Parental Investment: no parental involvement; precocial ; pre-fertilization

  • Cruz, L., G. Corpuz, B. Olivera. 1978. Mating, spawning, development and feeding habits of Conus geographus in captivity. The Nautilus, 92 (4): 150-153.
  • Estival, J. 1981. Cone Shells of New Caledonia and Vanuatu. Paris, France: Editions Du Cagou.
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Molecular Biology and Genetics

Molecular Biology

Barcode data: Conus geographus

The following is a representative barcode sequence, the centroid of all available sequences for this species.


There is 1 barcode sequence available from BOLD and GenBank.   Below is the sequence of the barcode region Cytochrome oxidase subunit 1 (COI or COX1) from a member of the species.  See the BOLD taxonomy browser for more complete information about this specimen.  Other sequences that do not yet meet barcode criteria may also be available.

TCTGGATTGGTTGGYACTGCTTTA---AGGTTGTTAATTCGTGCAGAATTAGGACAACCAGGTGCCTTACTTGGAGAC---GATCAATTATATAATGTTATTGTAACAGCTCATGCTTTTGTTATAATTTTTTTCTTAGTAATACCAATGATAATTGGGGGGTTTGGAAATTGACTTGTGCCTTTAATA---TTAGGGGCCCCAGATATGGTATTTCCTCGCTTAAATAATATAAGTTTTTGACTTCTCCCTCCTGCCCTTTTACTTCTATTATCGTCAGCTGCTGTAGAAAGTGGAGTGGGTACAGGATGAACTGTATACCCACCATTGGCTGGTAATTTAGCTCATGCTGGTGGGTCTGTAGATCTA---GCAATCTTTTCTTTACACCTAGCTGGGGTATCATCTATTTTAGGGGCAGTAAATTTTATTACTACAATCATTAATATACGATGACAAGGAATAAAATTTGAACGTCTTTCACTTTTTGTATGGTCAGTGAAGATTACGGCTATTTTACTTCTTTTATCTTTACCTGTGCTAGCTGGT---GCAATTACTATATTATTAACTGACCGAAATTTTAATACTGCMTTCTTTGATCCC---------------------------------------------------------------------------------------------------------------------------------------------------------------------------------------------------------------------------------------------------------------------------------------------------------------------------------------G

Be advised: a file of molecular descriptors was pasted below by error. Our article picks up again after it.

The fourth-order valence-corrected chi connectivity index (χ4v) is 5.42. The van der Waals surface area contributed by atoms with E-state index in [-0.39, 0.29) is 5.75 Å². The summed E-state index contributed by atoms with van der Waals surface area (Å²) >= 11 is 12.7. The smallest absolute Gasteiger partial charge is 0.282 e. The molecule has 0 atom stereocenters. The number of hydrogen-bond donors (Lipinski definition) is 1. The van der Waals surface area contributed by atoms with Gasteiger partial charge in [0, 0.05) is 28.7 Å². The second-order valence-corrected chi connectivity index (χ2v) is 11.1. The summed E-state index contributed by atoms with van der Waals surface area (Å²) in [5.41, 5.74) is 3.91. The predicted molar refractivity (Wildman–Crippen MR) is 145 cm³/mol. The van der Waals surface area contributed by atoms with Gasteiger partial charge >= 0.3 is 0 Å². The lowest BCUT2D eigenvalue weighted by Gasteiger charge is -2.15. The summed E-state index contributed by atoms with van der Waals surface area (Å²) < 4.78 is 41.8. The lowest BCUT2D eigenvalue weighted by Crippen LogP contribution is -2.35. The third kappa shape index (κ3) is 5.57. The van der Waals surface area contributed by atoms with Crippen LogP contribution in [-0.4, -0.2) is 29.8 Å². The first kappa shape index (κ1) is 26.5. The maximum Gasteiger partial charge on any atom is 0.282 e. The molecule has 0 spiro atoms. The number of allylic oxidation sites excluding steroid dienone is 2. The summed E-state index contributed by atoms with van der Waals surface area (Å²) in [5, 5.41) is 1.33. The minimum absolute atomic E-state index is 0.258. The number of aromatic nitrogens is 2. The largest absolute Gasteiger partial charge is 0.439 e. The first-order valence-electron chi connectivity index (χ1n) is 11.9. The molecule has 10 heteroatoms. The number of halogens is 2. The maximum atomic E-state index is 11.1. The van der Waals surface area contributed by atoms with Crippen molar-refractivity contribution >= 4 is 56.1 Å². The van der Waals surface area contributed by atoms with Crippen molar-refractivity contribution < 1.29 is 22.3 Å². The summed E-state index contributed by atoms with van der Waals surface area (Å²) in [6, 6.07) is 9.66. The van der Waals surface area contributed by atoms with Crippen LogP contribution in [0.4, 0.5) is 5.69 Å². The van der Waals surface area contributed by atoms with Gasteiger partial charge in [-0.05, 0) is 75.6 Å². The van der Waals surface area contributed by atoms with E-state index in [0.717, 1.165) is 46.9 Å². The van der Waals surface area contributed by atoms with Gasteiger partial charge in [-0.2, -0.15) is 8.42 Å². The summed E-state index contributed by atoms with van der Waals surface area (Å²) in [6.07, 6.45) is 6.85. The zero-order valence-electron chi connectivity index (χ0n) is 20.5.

-- end --

Download FASTA File
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Statistics of barcoding coverage: Conus geographus

Barcode of Life Data Systems (BOLDS) Stats
Public Records: 1
Specimens with Barcodes: 1
Species With Barcodes: 1
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Conservation

Conservation Status

IUCN Red List Assessment


Red List Category
LC
Least Concern

Red List Criteria

Version
3.1

Year Assessed
2013

Assessor/s
Kohn, A.

Reviewer/s
Peters, H. & Poppe, G.

Contributor/s

Justification

This species is found in the entire Indo-Pacific excluding Hawaii. This is a wide ranging species and is common throughout its range. There are no known major threats, therefore it is listed as Least Concern.

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This species is not listed as vulnerable, threatened, or endangered.

US Federal List: no special status

CITES: no special status

State of Michigan List: no special status

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Population

Population
This species is common (G.T. Poppe and A.J. Kohn pers. comm. 2011).

Population Trend
Unknown
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Threats

Major Threats